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46.
Exodus 20: 13 Thou shalt not kill.

Vs:

Exodus 32: 27 And he said unto them, Thus saith the LORD God of Israel, Put every man his sword by his side, and go in and out from gate to gate throughout the camp, and slay every man his brother, and every man his companion, and every man his neighbour.

Vs:

Deuteronomy 7: 1 When the LORD thy God shall bring thee into the land whither thou goest to possess it, and hath cast out many nations before thee, the Hittites, and the Girgashites, and the Amorites, and the Canaanites, and the Perizzites, and the Hivites, and the Jebusites, seven nations greater and mightier than thou; 2 and when the LORD thy God shall deliver them before thee; thou shalt smite them, and utterly destroy them

Q: Did god forbid killing?

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This is my nomination for the most unfortunate Bible translation of one verse of all time: when the King James Version decided to translate the Hebrew ratsach (Strong’s word #7523) as “kill” rather than “murder” in Exodus 20:13. Thus, I give atheists and others a lot more slack with regard to this charge. Even the KJV in other places translates this word as “murderer” or “murder” 17 times out of its 47 appearances in the OT (36% of the time). When a word can have different meanings, it has to be determined by context which one is more accurate. Almost all modern Bible translations have “murder” in this passage (Young’s Literal Translation, ESV, NCV, NASB, NRSV, NKJV, NIV, etc.).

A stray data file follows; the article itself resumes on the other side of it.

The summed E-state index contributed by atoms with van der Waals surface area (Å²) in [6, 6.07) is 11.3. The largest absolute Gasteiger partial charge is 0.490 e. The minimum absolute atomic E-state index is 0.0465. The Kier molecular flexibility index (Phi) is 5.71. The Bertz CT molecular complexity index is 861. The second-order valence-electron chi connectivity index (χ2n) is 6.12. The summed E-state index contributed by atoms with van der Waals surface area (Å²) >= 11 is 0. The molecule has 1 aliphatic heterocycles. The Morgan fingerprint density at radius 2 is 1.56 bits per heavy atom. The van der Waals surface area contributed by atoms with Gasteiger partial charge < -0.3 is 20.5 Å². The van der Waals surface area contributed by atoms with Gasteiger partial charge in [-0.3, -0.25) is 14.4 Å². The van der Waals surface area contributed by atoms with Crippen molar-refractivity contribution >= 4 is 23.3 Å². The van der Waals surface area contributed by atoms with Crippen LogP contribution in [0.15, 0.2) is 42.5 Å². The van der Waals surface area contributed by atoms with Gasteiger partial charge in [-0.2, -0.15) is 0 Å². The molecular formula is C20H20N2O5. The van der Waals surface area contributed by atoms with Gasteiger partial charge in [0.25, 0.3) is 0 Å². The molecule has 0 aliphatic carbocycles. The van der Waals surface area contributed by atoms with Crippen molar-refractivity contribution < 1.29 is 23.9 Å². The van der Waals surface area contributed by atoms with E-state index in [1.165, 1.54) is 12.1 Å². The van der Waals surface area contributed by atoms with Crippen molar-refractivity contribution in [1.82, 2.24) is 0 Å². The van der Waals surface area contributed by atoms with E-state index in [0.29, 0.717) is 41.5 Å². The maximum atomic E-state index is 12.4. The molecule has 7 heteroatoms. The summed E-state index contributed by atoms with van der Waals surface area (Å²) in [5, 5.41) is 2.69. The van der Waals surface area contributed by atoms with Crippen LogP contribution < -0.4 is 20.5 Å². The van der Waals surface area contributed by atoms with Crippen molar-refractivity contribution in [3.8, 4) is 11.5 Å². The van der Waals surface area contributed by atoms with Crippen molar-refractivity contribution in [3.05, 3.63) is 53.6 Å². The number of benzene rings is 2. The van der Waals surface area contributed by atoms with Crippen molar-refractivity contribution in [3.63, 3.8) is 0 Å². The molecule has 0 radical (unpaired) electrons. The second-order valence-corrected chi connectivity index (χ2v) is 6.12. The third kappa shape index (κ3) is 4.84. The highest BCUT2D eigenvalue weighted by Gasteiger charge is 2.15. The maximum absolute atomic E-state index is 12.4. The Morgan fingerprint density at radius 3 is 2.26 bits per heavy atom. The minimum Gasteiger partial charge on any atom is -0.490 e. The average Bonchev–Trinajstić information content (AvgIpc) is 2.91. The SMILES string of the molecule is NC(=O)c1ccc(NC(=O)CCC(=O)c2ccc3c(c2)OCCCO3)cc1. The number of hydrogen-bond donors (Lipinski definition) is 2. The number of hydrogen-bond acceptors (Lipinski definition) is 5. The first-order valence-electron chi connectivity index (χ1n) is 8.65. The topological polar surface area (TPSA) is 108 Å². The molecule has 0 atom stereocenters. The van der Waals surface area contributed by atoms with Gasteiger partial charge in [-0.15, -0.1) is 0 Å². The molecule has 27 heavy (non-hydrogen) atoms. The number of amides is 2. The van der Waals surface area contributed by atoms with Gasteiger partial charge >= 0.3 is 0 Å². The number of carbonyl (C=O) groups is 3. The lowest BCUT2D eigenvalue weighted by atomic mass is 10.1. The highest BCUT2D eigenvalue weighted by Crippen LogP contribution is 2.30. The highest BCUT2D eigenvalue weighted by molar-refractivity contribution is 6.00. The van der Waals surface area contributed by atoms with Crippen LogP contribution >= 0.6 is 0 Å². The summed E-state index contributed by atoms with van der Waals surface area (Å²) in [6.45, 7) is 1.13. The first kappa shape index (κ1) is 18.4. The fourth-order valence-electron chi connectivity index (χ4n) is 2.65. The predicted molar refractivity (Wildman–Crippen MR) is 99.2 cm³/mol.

The killing described in the other passages is simply judgment, which is God’s prerogative to command and to do. It always seems to be poorly understood by atheists, but is perfectly sensible, compared to human analogies (ones that they themselves fully accept). Hence, I wrote in my first long response to Ward:

It’s not difficult to find many human analogies to judging and punishing: human judges passing sentences on criminals, the Allies “judging” and defeating the Nazis in World War II, our superiority over animals; parents’ chastising and punishing of children (an analogy to God that the Bible itself makes), police exercising lethal force as the situation warrants. Failing this understanding leads you to conclude that God is engaged in evil, wicked acts of “violence” when He is justly judging. It’s like saying we were “evil” and “ruthless” and “bloodthirsty” when we wiped out the Nazis.